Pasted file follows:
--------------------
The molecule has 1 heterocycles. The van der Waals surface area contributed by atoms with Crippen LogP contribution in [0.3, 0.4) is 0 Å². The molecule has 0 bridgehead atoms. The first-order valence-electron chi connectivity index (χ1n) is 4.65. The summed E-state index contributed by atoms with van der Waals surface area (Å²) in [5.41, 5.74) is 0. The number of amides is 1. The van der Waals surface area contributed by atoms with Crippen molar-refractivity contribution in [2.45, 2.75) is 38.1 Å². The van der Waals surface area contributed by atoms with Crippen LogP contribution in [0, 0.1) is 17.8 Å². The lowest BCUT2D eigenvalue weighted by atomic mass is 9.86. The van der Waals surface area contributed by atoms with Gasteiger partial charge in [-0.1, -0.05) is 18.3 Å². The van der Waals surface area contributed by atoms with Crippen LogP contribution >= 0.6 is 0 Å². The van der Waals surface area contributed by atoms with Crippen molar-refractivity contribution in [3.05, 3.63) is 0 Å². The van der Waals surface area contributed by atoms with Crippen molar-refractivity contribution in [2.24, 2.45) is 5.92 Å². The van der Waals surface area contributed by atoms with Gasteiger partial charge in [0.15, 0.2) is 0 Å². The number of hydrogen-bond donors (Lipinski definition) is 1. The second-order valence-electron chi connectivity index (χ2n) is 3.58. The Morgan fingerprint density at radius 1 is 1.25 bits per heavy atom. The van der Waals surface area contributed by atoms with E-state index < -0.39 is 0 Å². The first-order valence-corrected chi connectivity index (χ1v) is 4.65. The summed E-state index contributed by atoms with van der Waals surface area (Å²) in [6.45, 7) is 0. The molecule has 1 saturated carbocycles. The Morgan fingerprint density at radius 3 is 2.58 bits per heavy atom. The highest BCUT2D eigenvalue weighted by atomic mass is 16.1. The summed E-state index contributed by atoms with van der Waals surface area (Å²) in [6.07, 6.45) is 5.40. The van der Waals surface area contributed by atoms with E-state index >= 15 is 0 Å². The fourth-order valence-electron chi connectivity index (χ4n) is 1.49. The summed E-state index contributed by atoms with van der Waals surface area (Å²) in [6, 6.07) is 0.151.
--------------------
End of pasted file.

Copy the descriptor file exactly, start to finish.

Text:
The molecule has 1 heterocycles. The van der Waals surface area contributed by atoms with Crippen LogP contribution in [0.3, 0.4) is 0 Å². The molecule has 0 bridgehead atoms. The first-order valence-electron chi connectivity index (χ1n) is 4.65. The summed E-state index contributed by atoms with van der Waals surface area (Å²) in [5.41, 5.74) is 0. The number of amides is 1. The van der Waals surface area contributed by atoms with Crippen molar-refractivity contribution in [2.45, 2.75) is 38.1 Å². The van der Waals surface area contributed by atoms with Crippen LogP contribution in [0, 0.1) is 17.8 Å². The lowest BCUT2D eigenvalue weighted by atomic mass is 9.86. The van der Waals surface area contributed by atoms with Gasteiger partial charge in [-0.1, -0.05) is 18.3 Å². The van der Waals surface area contributed by atoms with Crippen LogP contribution >= 0.6 is 0 Å². The van der Waals surface area contributed by atoms with Crippen molar-refractivity contribution in [3.05, 3.63) is 0 Å². The van der Waals surface area contributed by atoms with Crippen molar-refractivity contribution in [2.24, 2.45) is 5.92 Å². The van der Waals surface area contributed by atoms with Gasteiger partial charge in [0.15, 0.2) is 0 Å². The number of hydrogen-bond donors (Lipinski definition) is 1. The second-order valence-electron chi connectivity index (χ2n) is 3.58. The Morgan fingerprint density at radius 1 is 1.25 bits per heavy atom. The van der Waals surface area contributed by atoms with E-state index < -0.39 is 0 Å². The first-order valence-corrected chi connectivity index (χ1v) is 4.65. The summed E-state index contributed by atoms with van der Waals surface area (Å²) in [6.45, 7) is 0. The molecule has 1 saturated carbocycles. The Morgan fingerprint density at radius 3 is 2.58 bits per heavy atom. The highest BCUT2D eigenvalue weighted by atomic mass is 16.1. The summed E-state index contributed by atoms with van der Waals surface area (Å²) in [6.07, 6.45) is 5.40. The van der Waals surface area contributed by atoms with E-state index >= 15 is 0 Å². The fourth-order valence-electron chi connectivity index (χ4n) is 1.49. The summed E-state index contributed by atoms with van der Waals surface area (Å²) in [6, 6.07) is 0.151.